Another sure sign of progress: Anna and Bates finally catch a break when the woman who actually killed Green decides to confess, thereby liberating the world's unluckiest couple from their many years of legal troubles. The development prompts a major celebration at Downton, complete with chilled bottles of Veuve Clicquot and some tunes on the gramophone. But as always with the Bateses, it's not all good news: We learn that on top of a host of legal issues, Anna is also struggling with infertility, having endured multiple miscarriages. Let's hope they overcome this latest challenge before the series ends.
Edith decides she's had enough of country living and will move into Gregson's old flat in London, where, as she tells her Aunt Rosamund, "People aren't so curious" and she can raise Marigold without becoming the subject of gossip. Added bonus: She'll be far away from Mary. I for one applaud this move, and look forward to seeing Edith rub elbows with the Bright Young Things and the Bloomsbury Group while wearing all manner of fabulous outfits. Do I smell a Lady Edith spinoff in the works? Pretty please?
Even Thomas seems to be a changed man, frolicking with children and trying to keep his job not by scheming or conspiring but by -- would you believe it -- performing it well? Wonders never cease.
OK, OK, I lied: A few things remain the same. Best frenemies Isobel and Violet have found yet another thing to feud about. This time, it's the village hospital, which may or may not merge with the county hospital. Yadda yadda yadda, it doesn't really matter; the subplot exists solely for Maggie Smith and Penelope Wilton to lob zingers at each other, which they do as delightfully as ever.
Something else that is still true on "Downton Abbey": Never trust a working-class girl in a cloche hat!
Julian Fellowes seems to have a thing about blue-collar women, doesn't he? First there was that maid who seduced Branson and tried to trick him into marrying her. Then there was Branson's lady friend, Miss Bunting, a.k.a. "That Awful Woman Who Kept Ruining Dinner."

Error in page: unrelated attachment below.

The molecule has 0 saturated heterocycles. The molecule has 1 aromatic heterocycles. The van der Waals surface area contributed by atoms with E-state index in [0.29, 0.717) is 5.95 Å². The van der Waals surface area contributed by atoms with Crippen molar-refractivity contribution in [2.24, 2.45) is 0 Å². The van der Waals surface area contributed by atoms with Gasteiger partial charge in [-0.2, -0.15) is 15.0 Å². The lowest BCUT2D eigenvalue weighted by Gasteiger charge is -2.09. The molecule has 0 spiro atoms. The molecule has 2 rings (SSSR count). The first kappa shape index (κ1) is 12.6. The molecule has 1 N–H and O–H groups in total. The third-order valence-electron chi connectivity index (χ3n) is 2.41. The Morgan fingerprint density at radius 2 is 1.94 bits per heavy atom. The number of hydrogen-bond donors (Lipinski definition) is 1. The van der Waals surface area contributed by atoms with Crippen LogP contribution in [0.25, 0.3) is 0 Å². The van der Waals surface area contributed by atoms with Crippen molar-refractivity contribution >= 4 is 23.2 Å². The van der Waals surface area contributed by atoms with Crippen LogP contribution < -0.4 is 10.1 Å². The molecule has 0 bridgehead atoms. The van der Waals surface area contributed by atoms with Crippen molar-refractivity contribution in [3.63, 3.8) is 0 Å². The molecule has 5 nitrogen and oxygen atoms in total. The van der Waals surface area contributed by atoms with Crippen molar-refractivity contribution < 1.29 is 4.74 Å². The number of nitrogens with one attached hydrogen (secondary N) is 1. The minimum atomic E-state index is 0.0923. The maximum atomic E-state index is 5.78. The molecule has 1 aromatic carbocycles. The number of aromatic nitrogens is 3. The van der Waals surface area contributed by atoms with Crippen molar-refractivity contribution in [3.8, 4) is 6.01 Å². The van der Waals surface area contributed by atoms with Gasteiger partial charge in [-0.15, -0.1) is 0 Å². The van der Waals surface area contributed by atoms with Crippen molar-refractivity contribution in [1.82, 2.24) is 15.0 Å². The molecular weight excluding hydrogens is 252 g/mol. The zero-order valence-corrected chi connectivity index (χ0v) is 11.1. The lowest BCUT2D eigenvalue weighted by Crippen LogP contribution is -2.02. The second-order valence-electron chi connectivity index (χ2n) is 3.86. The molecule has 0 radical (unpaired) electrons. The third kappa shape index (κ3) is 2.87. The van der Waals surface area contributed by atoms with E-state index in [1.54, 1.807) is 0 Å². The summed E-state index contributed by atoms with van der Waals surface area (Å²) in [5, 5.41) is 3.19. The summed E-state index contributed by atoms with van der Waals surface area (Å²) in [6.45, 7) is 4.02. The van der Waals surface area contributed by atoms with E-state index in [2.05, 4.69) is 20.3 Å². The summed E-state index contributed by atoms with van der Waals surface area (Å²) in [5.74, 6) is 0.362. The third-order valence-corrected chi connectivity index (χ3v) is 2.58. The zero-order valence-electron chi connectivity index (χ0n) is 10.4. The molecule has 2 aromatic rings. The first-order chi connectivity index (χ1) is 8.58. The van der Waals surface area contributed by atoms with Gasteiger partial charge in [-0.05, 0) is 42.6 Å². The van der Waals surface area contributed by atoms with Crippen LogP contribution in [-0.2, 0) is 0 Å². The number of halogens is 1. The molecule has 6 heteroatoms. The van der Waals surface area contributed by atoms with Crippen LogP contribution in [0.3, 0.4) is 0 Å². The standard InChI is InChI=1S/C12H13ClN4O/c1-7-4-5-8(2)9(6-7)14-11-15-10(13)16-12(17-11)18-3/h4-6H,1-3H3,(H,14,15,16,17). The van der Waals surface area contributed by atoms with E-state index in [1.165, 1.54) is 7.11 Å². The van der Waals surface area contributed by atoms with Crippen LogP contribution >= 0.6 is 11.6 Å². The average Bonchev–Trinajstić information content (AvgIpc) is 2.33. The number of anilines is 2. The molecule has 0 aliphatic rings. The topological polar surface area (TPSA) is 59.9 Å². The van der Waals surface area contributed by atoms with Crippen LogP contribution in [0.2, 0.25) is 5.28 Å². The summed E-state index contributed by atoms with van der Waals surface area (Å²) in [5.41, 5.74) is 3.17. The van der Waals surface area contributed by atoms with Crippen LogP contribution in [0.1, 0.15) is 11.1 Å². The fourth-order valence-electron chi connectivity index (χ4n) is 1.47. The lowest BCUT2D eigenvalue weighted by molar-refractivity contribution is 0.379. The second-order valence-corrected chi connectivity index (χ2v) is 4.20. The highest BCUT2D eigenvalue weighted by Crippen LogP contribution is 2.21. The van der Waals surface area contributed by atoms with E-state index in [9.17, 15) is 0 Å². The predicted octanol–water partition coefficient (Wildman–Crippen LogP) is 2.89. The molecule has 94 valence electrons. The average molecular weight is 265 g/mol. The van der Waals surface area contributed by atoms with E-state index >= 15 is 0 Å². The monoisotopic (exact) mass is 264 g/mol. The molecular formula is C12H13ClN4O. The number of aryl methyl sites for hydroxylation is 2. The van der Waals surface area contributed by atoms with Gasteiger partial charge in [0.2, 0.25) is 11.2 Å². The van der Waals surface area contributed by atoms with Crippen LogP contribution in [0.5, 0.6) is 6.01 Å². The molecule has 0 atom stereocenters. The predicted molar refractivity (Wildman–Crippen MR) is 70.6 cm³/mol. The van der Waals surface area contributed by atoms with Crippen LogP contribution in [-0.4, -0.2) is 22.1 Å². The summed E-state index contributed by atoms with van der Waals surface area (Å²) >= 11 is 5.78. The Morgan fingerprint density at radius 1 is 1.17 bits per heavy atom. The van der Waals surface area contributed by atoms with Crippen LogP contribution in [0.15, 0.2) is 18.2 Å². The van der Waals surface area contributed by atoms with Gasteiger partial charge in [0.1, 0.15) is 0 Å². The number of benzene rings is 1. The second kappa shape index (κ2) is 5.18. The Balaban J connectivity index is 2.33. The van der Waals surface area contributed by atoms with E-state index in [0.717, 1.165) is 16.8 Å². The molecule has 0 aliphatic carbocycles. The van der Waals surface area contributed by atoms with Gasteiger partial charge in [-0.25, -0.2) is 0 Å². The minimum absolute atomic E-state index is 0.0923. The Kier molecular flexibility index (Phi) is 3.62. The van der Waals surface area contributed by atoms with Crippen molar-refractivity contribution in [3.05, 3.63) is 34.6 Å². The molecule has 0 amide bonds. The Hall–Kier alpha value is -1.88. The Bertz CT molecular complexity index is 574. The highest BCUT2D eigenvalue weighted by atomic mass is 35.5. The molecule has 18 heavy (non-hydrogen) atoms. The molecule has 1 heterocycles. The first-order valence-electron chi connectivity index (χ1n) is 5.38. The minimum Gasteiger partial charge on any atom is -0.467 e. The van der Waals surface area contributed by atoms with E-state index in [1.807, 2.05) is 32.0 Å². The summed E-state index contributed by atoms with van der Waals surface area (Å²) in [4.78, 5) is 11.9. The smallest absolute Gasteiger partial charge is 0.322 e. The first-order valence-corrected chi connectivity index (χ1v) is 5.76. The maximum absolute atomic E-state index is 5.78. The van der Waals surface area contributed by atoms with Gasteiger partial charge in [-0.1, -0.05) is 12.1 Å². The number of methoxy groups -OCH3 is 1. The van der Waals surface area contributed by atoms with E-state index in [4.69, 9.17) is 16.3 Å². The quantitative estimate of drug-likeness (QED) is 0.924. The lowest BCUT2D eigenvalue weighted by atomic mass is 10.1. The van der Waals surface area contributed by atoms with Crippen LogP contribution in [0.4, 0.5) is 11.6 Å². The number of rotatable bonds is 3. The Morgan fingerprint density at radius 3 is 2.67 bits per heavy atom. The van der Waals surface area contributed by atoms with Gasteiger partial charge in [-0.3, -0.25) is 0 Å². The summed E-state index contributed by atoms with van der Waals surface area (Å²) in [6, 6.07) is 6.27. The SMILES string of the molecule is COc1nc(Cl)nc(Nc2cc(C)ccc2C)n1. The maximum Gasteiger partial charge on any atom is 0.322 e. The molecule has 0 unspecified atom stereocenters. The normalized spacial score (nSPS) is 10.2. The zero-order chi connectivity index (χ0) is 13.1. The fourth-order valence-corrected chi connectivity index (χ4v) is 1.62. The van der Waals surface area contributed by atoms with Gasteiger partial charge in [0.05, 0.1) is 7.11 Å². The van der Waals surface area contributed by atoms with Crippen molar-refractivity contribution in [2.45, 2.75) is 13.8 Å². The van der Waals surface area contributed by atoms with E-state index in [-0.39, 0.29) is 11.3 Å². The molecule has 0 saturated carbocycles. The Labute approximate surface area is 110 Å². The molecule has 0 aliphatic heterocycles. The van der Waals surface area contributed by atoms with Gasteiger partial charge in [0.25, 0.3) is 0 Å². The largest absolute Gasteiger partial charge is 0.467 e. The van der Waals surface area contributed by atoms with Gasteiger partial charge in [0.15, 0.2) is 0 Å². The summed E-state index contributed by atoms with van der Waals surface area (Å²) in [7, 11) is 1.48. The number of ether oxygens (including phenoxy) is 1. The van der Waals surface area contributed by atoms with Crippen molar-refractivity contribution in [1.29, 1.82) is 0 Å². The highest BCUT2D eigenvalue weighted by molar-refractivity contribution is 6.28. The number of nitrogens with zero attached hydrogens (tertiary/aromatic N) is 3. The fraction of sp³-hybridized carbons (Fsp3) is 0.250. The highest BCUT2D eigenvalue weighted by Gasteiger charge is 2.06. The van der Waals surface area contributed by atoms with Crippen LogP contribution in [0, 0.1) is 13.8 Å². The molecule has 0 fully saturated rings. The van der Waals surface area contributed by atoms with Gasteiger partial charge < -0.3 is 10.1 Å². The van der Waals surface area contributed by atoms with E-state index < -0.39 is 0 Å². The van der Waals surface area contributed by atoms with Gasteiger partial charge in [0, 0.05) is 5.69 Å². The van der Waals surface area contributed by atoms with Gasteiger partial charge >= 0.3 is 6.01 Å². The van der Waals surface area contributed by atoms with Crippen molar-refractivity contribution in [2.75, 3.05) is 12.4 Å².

And now we've got Miss Bevan, a chambermaid who worked at the Liverpool hotel where Lady Mary shacked up with Lord Gillingham and who threatens to run to the papers with the tale -- that is, unless Mary forks over a thousand pounds. Crass, aggressive and exploitative, Miss Bevan embodies everything the aristocracy fears about the lower classes. Just to drive the point home, she says things like "Your lot's finished. You're going down and we're coming up," while helping herself to one of the biscuits on Mary's tea tray.
But more troubling than this unfortunate stereotyping is Mary's indiscretion. Evidently she used her own name in the hotel register, something that strikes me as a serious rookie mistake, especially for someone who's already come very close to having her sex life exposed in the pages of a newspaper. (Remember the whole thing with Mr. Pamuk and Sir Richard? Apparently Mary doesn't.)
Lord Grantham ultimately comes to the rescue by writing Miss Bevan a check for 50 pounds and getting her to sign an agreement saying she'll leave Mary alone. But if I know one thing about "Downton Abbey," this won't be the last we hear of this villainness. Mary, watch your back.